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Jost using JSBL to work back to the college diamond

August 4, 2011

Manasquan graduate Barry Jost remembers vividly hearing his doctor mutter the three words that send a shiver down every baseball player’s spine — Tommy John surgery.

“My jaw just dropped instantly,” said Jost, of hearing the news he would need the infamous baseball surgery. “It is the dreaded words for any baseball player. I was in shock. I was only 19 years old, and I hadn’t even really gotten the chance to play college ball yet.”

Tommy John surgery, or ulnar collateral ligament reconstruction to those in the medical world, is named after Tommy John, a lefty pitcher who earned 288 career wins over a 26-year Major League career.

John was the first baseball player in the history of the majors to undergo the surgery.

Like most players who are stricken with an injury to their ulnar collateral ligament, Jost had no warning signs while playing his freshman year at Eastern University in 2010.

“One day, it just gave out on me,” he recalled. “I went to make a throw from third base, and I could not reach first base.

“Coach asked me if I was fine,” he continued. “I said yes and then the next throw did not reach again.”

After taking in the horrific news from his doctor, Jost could feel the baseball career he had worked so hard for crumbling down all around him.

“I thought I was done and that it was the end of my baseball career,” said Jost. “With an injury like this, I thought it had to be over.”

After being told by numerous people that players can come back successfully from the surgery, Jost quickly switched his focus from self-pity to self-determination.

“The driving force was the hope to come back,” said Jost. “People kept telling me I could come back stronger and throw the ball harder.”

After undergoing the surgery in March 2010, Jost worked tirelessly to recover in hopes of joining the Eagles during the sophomore season. However, after a year of being pain-free, a setback during spring break baseball in Myrtle Beach, S.C. delayed Jost’s opportunity to return to the field for Eastern, as he was hampered with a bad case of tendonitis.

“I got lucky, but before I knew it was tendonitis, I thought it was over again,” Jost said.

Unable to make it back on the field for the Eagles, Jost would have to wait until this year’s Jersey Shore Baseball League [JSBL] season to return to live game action.

Jost, who has been involved with the Angels for more than five years, was grateful to be accepted back to the team with open arms by Wall manager Sal Palmieri after missing the entire 2010 summer on the field.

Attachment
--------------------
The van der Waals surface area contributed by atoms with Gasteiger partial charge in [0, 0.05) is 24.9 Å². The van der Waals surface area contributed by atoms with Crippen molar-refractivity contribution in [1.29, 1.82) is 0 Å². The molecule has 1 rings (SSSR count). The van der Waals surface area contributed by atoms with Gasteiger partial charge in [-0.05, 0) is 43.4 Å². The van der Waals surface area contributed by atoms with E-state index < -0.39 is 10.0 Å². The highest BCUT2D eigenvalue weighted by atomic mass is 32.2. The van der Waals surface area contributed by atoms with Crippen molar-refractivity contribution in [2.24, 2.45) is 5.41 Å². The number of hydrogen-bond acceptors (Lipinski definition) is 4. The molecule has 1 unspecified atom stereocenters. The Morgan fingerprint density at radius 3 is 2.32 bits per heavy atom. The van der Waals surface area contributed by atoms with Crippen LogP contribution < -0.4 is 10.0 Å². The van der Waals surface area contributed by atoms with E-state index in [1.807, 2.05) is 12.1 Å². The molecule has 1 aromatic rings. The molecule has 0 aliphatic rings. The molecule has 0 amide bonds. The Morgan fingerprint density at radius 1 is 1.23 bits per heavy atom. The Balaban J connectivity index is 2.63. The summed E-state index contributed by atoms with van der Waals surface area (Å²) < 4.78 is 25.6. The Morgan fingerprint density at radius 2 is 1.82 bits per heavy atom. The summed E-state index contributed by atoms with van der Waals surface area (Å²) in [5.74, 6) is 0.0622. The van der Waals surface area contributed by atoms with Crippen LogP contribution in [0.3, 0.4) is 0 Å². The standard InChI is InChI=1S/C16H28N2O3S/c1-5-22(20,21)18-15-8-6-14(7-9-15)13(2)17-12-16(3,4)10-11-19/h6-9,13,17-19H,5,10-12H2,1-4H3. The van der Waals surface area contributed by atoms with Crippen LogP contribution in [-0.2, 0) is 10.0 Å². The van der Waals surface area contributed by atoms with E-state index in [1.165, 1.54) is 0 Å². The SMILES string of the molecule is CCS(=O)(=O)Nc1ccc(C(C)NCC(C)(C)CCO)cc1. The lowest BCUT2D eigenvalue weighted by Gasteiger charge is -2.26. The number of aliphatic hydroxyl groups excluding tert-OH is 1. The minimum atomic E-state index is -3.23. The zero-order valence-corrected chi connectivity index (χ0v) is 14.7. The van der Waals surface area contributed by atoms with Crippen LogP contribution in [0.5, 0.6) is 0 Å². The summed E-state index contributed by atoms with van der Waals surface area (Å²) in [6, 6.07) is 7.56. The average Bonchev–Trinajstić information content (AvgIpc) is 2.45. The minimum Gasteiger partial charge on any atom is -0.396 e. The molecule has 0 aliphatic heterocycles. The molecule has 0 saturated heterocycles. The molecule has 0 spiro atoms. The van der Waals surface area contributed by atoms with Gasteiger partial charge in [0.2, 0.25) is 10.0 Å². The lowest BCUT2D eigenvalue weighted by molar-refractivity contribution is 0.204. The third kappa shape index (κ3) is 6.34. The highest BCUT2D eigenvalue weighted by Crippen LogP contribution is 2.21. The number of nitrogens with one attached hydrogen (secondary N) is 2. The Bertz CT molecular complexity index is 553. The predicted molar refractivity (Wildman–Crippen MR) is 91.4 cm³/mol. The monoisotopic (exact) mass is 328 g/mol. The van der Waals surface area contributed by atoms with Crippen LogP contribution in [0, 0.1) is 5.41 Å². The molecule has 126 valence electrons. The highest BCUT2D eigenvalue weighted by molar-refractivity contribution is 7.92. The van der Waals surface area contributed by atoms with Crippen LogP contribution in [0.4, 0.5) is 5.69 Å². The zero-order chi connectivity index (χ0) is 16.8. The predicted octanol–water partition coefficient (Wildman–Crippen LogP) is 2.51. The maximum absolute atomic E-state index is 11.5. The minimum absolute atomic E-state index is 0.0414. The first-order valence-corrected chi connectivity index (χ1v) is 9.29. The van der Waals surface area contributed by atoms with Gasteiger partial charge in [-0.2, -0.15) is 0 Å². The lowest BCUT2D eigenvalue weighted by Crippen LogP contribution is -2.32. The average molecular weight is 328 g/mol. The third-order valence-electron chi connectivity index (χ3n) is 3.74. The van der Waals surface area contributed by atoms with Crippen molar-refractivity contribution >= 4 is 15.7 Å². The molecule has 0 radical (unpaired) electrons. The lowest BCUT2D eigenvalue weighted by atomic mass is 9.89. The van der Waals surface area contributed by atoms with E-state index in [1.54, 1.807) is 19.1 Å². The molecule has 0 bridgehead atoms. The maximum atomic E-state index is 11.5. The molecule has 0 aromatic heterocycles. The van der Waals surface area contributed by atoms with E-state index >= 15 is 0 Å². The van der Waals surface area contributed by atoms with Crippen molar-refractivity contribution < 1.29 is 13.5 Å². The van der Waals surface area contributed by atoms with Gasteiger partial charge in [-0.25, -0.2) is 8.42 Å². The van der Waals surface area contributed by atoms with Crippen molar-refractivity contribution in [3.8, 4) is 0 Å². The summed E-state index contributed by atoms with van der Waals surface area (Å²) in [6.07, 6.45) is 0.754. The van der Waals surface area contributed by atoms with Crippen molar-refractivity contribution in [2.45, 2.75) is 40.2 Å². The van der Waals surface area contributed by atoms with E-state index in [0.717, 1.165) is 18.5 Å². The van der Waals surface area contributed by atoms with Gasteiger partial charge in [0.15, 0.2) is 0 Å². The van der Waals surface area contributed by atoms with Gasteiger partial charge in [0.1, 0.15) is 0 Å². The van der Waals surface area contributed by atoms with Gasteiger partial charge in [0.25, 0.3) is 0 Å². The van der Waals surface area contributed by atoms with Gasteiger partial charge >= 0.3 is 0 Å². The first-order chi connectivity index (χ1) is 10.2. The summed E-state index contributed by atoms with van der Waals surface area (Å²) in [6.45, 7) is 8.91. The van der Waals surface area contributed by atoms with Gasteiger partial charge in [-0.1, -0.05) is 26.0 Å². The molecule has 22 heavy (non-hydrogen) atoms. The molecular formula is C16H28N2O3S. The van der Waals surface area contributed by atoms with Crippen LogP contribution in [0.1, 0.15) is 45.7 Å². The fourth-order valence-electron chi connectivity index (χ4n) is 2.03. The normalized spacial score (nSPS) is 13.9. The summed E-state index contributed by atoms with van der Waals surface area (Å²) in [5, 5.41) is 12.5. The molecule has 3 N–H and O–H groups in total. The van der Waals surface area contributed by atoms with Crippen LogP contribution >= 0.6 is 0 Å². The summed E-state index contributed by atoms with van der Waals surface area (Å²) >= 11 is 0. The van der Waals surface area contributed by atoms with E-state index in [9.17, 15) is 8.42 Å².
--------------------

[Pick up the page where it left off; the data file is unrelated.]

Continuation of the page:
Despite loving the team, Jost kept his distance from the Angels dugout in 2010, finding it hard to show up to the field as a spectator.

“There are no words to describe, and I can’t thank coach Palmieri enough for just giving me a chance to be there,” he said, of returning. “I took a whole year off and could not show up in [2010] a lot, just due to the fact it was so painful to not be out there. When I came back, it was like I never left.

“That is the hardest part about getting Tommy John, is not playing,” continued Jost. “The physical therapy was a breeze, but it hurt to know I could not play baseball.”

Palmieri never hesitated to make Jost feel like he was back at home with the Angels, throwing him right into the starting lineup this season.

When Angel teammate and Manasquan 2011 graduate Nick Lustrino was away for a stretch early in the regular season, Palmieri presented Jost with the opportunity to play Lustrino’s position at shortstop.

“He approached me when Lustrino was [away] and asked me if I wanted to play shortstop,” said Jost. “That was like sitting on Santa’s lap for a little kid for me. We have some phenomenal infielders on this team and for him to ask me to play shortstop was just unbelievable.”

Palmieri has been impressed with Jost’s determination and performance coming off of major surgery.

“Barry has played all the infield positions for us and has done a great job,” said the manager. “That is not just coming from me, all the guys on team have come up to me and said he is doing a great job out there as well.”

“He is still building his arm strength, but he has been accurate,” Palmieri continued. “He doesn’t make throwing errors and it has been great to see him work so hard to get back. He loves the game of baseball.”

The encouragement from Palmieri and his Angel teammates has kept Jost even more driven throughout the summer.

“It means a lot,” said Jost. “I have been working as hard as I can for Coach Palmieri because I don’t think I’ll ever be able to repay him for what he has done for me.”

So after 28 regular season games and with the playoffs looming next week, how does Jost’s arm feel after a countless number of throws?

“It feels great, like I have a brand new arm,” he said excitedly. “It is stronger and more flexible — it’s great.”

The Wall Angels earned the 2011 National Division title [see related notebook] and following the playoffs, Jost will focus on his main goal — getting back to college baseball.

“I want to start and make sure I stand out as a top player in the conference,” Jost said. “I do not want to sound cocky or arrogant, but I feel that I am going to work harder than anybody to make sure those goals happen. I will work until everything falls into place.”

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